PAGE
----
Internet Throttling Woes


It all started a few days ago, when the networking speed of my NAS suddenly dropped dramatically.

I immediately assumed this was the fault of my ISP, which we had issues with regardless. This was just the cherry on top. But, as you may have guessed by the existence of this blog post, it wasn't their fault. Read on!

Despite assuming it was the ISP at fault, I went ahead and did some digging on my own, since they reported no faults on their end. My first stop was disabling my router's Quality of Service feature, which prioritises traffic based on its "type". This did actually improve things a little bit - we gained about 150Mbit/s, before settling down to ~446Mbit/s from an average of 320Mbit/s. But this was still not what we were paying for. And thus the investigation continued.

To determine whether the issue only affected my NAS, I decided to run some iperf3 tests between my NAS and my desktop, which are connected to the same network switch. Theoretically, I should get the max throughput of 1Gbit/s, but to my horror I was only getting 250Mbit/s! This made me realise that indeed, the problem existed between the keyboard and the chair.

Some additional context is required at this point. My partner does a lot of clubbing/raving in VR, specifically VRChat. Most events use the VRCDN network, which is a streaming service specifically designed with VR in mind and maximises compatibility with VR platforms. These streams are usually delivered using the RTSP, which offers fairly low latency and processing. However, it is well known that the router provided from our ISP has issues with this protocol. Thankfully, we don't use the router functionality provided by our ISP's box, but we have still encountered serious issues with that protocol. To get around this, we use a VPN to route the traffic from the CDN, disgusing it from our modem and router so it doesn't get special treatment. For a while, we used the Wireguard client directly with a set of allowed IPs, but I moved the configuration to the router so we didn't need to deal with the admin-level application window in VR (it's... problematic). This is done using a feature on our Asus router called "VPN Fusion".

Quick side note: While writing this post, I reread the linked blog post and disabled the SIP Passthrough on my router. Testing in VRChat, this doesn't seem to have helped at all. So... the VPN remains.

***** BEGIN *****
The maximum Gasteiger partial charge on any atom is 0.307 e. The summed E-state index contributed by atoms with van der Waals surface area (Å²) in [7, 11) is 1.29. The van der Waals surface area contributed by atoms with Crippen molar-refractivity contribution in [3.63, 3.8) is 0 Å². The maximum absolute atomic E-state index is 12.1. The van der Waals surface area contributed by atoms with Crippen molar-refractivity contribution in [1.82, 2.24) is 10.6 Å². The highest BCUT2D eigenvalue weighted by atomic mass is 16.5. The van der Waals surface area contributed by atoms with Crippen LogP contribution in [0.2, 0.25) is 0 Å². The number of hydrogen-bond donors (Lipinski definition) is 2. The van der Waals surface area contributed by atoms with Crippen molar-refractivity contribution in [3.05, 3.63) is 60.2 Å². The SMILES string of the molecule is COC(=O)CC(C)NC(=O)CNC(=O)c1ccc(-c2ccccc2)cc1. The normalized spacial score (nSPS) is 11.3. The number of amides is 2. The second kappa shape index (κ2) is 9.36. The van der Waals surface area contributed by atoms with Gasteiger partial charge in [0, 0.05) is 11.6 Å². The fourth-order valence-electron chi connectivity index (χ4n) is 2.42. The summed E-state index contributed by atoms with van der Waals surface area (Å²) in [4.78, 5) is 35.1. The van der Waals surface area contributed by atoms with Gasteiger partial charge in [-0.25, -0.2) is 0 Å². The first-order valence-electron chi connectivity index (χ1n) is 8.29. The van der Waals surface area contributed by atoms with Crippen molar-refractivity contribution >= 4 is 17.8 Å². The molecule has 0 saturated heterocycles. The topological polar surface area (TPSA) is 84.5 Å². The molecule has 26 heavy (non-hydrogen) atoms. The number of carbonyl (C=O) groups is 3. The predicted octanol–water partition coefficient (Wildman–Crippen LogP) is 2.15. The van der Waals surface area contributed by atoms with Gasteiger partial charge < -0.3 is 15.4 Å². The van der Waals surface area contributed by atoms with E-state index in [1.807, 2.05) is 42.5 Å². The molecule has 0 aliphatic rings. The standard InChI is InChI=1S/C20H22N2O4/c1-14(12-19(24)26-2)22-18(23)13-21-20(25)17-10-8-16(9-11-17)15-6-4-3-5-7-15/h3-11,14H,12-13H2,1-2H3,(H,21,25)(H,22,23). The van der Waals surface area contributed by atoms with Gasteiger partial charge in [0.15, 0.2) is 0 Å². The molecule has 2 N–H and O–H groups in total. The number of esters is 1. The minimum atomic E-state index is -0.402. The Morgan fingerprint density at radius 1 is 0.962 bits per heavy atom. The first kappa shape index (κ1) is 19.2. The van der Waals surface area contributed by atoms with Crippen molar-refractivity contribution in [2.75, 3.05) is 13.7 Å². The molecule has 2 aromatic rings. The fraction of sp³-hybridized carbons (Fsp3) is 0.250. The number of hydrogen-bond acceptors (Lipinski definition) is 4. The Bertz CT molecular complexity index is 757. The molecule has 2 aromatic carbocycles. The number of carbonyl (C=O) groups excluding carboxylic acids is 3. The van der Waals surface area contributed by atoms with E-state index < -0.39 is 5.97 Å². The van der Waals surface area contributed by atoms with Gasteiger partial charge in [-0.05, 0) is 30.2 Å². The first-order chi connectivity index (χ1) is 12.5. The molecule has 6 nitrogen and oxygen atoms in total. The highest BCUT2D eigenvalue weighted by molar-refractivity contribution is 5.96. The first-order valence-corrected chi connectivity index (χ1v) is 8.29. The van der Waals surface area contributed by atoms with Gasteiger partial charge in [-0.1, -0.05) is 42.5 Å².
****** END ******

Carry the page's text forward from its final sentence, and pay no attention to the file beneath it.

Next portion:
Going through the steps of removing any and all possible interruptions to a networking connection, I ran through all the options on my router.I disabled the "App Analysis" feature (which attempts to break down traffic by the type of application) and disabled the VPN on the router, which applied to all devices. I ran an iper3 test and... 953Mbits/s.

I swiftly setup a meeting between my forehead and my desk (the two are good friends), and ran some speedtests just to be sure. Indeed, the NAS was getting closer-to-gigabit speeds I would expect, and so were other devices on my network.

My theory is that the Quality of Service, App Analysis and VPN Fusion all being enabled was too much for my poor router, and it became the bottleneck in the chain. Unsuprisingly disabling all these features also massively reduced the memory and CPU usage. I suppose the moral of the story is that when in doubt, check how much work your router is doing when you use the network - it could be passing through a lot of layers before getting to its destination, each layer requiring a bit of compute that eventually compounds into a severe bottleneck.

Or at least, that's my theory. Either way, I'm satisfied with the end result, even if this retro isn't entirely blameless. I've re-enabled VPN Fusion but only for the devices that need it, and haven't seen anything going awry, so I'll just keep QoS and App Analysis turned off (I wasn't really using the later anyways, and the former is maybe uneccessary when we pay for 1Gbit/s). At some point I'll build my own router and do more fancy networking stuff, which would probably also let me get more insight into what's going on internally, but for now we'll cruise with what we have.